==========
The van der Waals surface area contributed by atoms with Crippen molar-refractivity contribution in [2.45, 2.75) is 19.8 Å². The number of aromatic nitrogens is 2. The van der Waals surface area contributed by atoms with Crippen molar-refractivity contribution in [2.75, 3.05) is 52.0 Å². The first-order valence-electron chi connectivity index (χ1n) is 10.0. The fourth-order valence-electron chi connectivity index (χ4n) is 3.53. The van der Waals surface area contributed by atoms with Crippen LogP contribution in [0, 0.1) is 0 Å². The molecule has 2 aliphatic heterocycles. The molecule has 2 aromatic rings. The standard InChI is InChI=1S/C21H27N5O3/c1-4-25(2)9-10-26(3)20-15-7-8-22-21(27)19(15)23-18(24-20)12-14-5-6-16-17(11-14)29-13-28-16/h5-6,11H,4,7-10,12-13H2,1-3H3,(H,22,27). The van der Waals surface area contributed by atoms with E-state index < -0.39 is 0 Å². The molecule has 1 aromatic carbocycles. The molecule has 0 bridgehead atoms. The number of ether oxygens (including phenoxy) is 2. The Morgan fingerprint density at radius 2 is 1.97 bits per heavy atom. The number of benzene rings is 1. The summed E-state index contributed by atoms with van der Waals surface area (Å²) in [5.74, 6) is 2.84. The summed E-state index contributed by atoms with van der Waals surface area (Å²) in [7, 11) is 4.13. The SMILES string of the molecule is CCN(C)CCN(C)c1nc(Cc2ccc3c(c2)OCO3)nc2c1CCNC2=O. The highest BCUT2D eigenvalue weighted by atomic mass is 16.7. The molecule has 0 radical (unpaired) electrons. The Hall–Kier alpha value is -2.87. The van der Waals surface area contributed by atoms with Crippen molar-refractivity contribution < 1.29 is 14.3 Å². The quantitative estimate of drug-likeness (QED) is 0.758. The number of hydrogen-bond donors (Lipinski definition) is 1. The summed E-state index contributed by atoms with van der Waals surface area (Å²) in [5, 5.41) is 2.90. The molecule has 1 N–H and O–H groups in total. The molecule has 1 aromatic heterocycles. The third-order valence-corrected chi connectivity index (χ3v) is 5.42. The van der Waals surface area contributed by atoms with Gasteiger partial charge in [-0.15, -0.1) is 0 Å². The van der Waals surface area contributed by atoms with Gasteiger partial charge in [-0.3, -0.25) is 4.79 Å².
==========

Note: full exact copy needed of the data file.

The van der Waals surface area contributed by atoms with Crippen molar-refractivity contribution in [2.45, 2.75) is 19.8 Å². The number of aromatic nitrogens is 2. The van der Waals surface area contributed by atoms with Crippen molar-refractivity contribution in [2.75, 3.05) is 52.0 Å². The first-order valence-electron chi connectivity index (χ1n) is 10.0. The fourth-order valence-electron chi connectivity index (χ4n) is 3.53. The van der Waals surface area contributed by atoms with Crippen LogP contribution in [0, 0.1) is 0 Å². The molecule has 2 aliphatic heterocycles. The molecule has 2 aromatic rings. The standard InChI is InChI=1S/C21H27N5O3/c1-4-25(2)9-10-26(3)20-15-7-8-22-21(27)19(15)23-18(24-20)12-14-5-6-16-17(11-14)29-13-28-16/h5-6,11H,4,7-10,12-13H2,1-3H3,(H,22,27). The van der Waals surface area contributed by atoms with E-state index < -0.39 is 0 Å². The molecule has 1 aromatic carbocycles. The molecule has 0 bridgehead atoms. The number of ether oxygens (including phenoxy) is 2. The Morgan fingerprint density at radius 2 is 1.97 bits per heavy atom. The number of benzene rings is 1. The summed E-state index contributed by atoms with van der Waals surface area (Å²) in [5.74, 6) is 2.84. The summed E-state index contributed by atoms with van der Waals surface area (Å²) in [7, 11) is 4.13. The SMILES string of the molecule is CCN(C)CCN(C)c1nc(Cc2ccc3c(c2)OCO3)nc2c1CCNC2=O. The highest BCUT2D eigenvalue weighted by atomic mass is 16.7. The molecule has 0 radical (unpaired) electrons. The Hall–Kier alpha value is -2.87. The van der Waals surface area contributed by atoms with Crippen molar-refractivity contribution < 1.29 is 14.3 Å². The quantitative estimate of drug-likeness (QED) is 0.758. The number of hydrogen-bond donors (Lipinski definition) is 1. The summed E-state index contributed by atoms with van der Waals surface area (Å²) in [5, 5.41) is 2.90. The molecule has 1 N–H and O–H groups in total. The molecule has 1 aromatic heterocycles. The third-order valence-corrected chi connectivity index (χ3v) is 5.42. The van der Waals surface area contributed by atoms with Gasteiger partial charge in [-0.15, -0.1) is 0 Å². The van der Waals surface area contributed by atoms with Gasteiger partial charge in [-0.3, -0.25) is 4.79 Å².